Mobile Subjects, Communities, and Technologies in the Americas
8-10 April 2010
Deadline for proposals: 15 October 2009
Panel, paper, and alternative-format presentation submissions are invited for the “Cultures of Movement: Mobile Subjects, Communities, and Technologies in the Americas” conference, to be held in
Victoria, British Columbia, Canada, on April 8-10, 2010.
Open to students, scholars, and professionals, the conference is meant to build new ties amongst all those interested in the theoretical or applied study of mobilities. The study of mobilities is a young and constantly evolving interdisciplinary field. The concept of “mobility” refers to the social, political, historical, cultural, economic, geographic, communicative, and material dimensions of movement. Students and scholars of mobilities focus their attention on the intersecting movements of bodies, objects, capital, and signs across time-space, paying attention as well as to the way relations between mobility and immobility constitute new networks and patterns of social life. The multiple forms of mobility, or mobilities, are often taken to include-amongst others-subjects such as: transportation; travel and tourism; migration; transnational flows of people, objects, information, and capital; mobile communications; and social networks and meetings. While the conference is open to all themes pertinent to the study of mobilities from a social and cultural perspective-irrespective of the geographical site of empirical or theoretical attention-the main focus of the conference will be on the experience, practice, social organization, and cultural significance of forms of mobility in North, Central, and South America.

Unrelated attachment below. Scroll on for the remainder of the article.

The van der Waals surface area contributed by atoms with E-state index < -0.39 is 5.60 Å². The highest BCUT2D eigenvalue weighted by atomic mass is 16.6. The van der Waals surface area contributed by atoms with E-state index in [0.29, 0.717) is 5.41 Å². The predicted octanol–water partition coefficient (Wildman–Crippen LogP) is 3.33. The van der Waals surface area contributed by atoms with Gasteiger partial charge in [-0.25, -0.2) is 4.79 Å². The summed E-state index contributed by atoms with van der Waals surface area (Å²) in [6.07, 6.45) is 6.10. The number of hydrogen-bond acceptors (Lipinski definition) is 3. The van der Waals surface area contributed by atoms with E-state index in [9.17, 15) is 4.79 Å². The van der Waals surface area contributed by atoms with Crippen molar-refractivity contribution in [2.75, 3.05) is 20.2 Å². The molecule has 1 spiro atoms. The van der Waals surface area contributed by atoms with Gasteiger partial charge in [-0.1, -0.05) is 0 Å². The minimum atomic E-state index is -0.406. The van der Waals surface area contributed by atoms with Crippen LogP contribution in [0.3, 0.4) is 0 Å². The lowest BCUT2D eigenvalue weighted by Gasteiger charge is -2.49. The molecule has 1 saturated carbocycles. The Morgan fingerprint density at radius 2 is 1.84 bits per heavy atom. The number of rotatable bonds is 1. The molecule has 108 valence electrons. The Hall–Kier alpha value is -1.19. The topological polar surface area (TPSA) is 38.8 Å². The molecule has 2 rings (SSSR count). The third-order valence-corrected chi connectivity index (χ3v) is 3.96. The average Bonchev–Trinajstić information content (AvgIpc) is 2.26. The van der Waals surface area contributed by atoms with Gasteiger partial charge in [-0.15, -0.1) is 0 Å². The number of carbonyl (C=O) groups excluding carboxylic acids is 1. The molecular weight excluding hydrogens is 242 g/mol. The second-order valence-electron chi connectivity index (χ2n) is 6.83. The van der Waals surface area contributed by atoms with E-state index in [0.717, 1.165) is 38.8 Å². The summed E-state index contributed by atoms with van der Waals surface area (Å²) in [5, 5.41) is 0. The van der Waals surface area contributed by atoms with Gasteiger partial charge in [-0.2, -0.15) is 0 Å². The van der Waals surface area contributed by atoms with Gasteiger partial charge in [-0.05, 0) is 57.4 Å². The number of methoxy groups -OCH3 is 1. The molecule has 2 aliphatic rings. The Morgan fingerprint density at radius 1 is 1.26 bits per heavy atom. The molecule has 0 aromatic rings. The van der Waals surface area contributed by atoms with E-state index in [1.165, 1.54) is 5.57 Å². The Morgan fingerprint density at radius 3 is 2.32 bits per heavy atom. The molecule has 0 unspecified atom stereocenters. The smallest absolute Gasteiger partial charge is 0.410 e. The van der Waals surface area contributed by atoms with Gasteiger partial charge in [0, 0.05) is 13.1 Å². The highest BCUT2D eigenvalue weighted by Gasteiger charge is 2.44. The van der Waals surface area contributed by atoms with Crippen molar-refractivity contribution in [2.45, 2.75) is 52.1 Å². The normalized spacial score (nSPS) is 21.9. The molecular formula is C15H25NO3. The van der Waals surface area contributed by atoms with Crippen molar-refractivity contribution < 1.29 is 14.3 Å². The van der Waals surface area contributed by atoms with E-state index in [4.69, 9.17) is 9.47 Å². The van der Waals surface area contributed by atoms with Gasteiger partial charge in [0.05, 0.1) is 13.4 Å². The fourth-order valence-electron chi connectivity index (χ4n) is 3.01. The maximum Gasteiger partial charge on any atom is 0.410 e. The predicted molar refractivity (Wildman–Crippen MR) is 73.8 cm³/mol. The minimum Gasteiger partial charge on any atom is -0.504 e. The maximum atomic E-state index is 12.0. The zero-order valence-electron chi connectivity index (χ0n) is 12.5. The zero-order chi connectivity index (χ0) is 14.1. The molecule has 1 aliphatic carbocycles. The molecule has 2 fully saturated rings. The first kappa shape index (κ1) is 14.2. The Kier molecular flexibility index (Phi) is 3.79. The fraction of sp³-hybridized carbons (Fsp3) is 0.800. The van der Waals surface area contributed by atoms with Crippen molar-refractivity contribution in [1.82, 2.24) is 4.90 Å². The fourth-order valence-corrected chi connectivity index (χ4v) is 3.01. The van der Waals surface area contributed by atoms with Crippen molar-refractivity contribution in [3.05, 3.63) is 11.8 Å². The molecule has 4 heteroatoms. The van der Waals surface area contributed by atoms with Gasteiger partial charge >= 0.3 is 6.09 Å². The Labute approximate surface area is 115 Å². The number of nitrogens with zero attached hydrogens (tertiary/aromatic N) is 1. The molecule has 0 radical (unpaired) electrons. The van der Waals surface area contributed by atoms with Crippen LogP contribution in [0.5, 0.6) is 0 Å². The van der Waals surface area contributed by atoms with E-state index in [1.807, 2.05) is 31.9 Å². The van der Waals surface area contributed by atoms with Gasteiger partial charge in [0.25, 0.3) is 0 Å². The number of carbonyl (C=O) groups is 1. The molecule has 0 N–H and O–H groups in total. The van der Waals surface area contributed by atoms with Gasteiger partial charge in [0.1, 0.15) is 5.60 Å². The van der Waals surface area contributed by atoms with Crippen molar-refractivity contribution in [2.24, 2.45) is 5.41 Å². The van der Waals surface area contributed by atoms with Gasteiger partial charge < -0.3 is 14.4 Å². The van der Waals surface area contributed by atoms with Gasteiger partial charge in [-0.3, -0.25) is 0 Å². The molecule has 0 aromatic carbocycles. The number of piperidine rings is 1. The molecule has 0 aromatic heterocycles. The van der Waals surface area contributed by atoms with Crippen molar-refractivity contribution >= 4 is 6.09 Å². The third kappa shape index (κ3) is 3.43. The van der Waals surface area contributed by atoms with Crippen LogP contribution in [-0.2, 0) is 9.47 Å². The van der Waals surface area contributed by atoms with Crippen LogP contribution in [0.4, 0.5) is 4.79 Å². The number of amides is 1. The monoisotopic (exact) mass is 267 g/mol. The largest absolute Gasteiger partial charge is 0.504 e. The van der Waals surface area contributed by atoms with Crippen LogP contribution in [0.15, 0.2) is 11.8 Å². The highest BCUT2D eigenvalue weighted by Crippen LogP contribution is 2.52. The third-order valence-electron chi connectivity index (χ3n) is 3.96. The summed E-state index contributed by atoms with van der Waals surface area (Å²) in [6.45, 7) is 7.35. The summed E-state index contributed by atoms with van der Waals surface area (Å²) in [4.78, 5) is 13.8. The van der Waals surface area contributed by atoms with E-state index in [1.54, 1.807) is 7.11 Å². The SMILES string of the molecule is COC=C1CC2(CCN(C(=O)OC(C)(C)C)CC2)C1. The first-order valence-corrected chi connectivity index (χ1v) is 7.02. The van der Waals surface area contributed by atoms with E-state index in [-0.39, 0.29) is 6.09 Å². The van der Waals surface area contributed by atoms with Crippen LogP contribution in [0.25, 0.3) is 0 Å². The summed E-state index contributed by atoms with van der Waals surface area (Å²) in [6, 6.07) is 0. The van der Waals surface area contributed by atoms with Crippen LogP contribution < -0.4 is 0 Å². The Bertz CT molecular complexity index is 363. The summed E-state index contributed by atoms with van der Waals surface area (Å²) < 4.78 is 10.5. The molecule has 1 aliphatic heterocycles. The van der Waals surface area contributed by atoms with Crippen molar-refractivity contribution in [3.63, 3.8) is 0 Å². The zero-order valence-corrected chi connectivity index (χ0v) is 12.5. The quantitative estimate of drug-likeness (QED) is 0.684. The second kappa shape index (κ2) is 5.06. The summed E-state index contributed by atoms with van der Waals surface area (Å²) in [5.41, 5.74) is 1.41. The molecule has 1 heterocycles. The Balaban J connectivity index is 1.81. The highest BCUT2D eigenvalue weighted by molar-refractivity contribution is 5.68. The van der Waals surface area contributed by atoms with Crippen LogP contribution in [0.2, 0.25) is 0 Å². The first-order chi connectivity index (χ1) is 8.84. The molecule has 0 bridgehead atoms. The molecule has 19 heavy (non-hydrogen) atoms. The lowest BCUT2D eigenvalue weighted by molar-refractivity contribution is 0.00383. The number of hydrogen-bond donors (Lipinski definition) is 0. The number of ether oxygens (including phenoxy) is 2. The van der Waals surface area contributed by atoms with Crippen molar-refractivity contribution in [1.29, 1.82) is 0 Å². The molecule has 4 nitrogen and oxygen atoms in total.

Whereas in Europe the new mobilities paradigm has taken a strong hold in academic units, professional research networks, and recognized publication outlets, the study of mobilities is still in its infancy in the Americas. In contrast, mobility is very much part of the core of the social imaginary, geo-politics, and cultural life of the Americas. Indeed, to be “on the move” is amongst the most quintessential characteristics of what it means to be a citizen of the Americas. Furthermore, the Americas are home to many, distinct mobile cultures and practices: from indigenous cultures rooted in traditional meanings of home to the historical institutionalization of colonial and postcolonial trade routes and forced relocations, from controversial experiments in free transnational trade, to the politics and experience of migration and Diaspora, from the widespread diffusion of portable communication technologies, to the mobilization of surveillance systems, and from the leisure mobilities of tourism, to the social and cultural significance of transportation and movement in daily life.
For more information see: http://tinyurl.com/l6k97s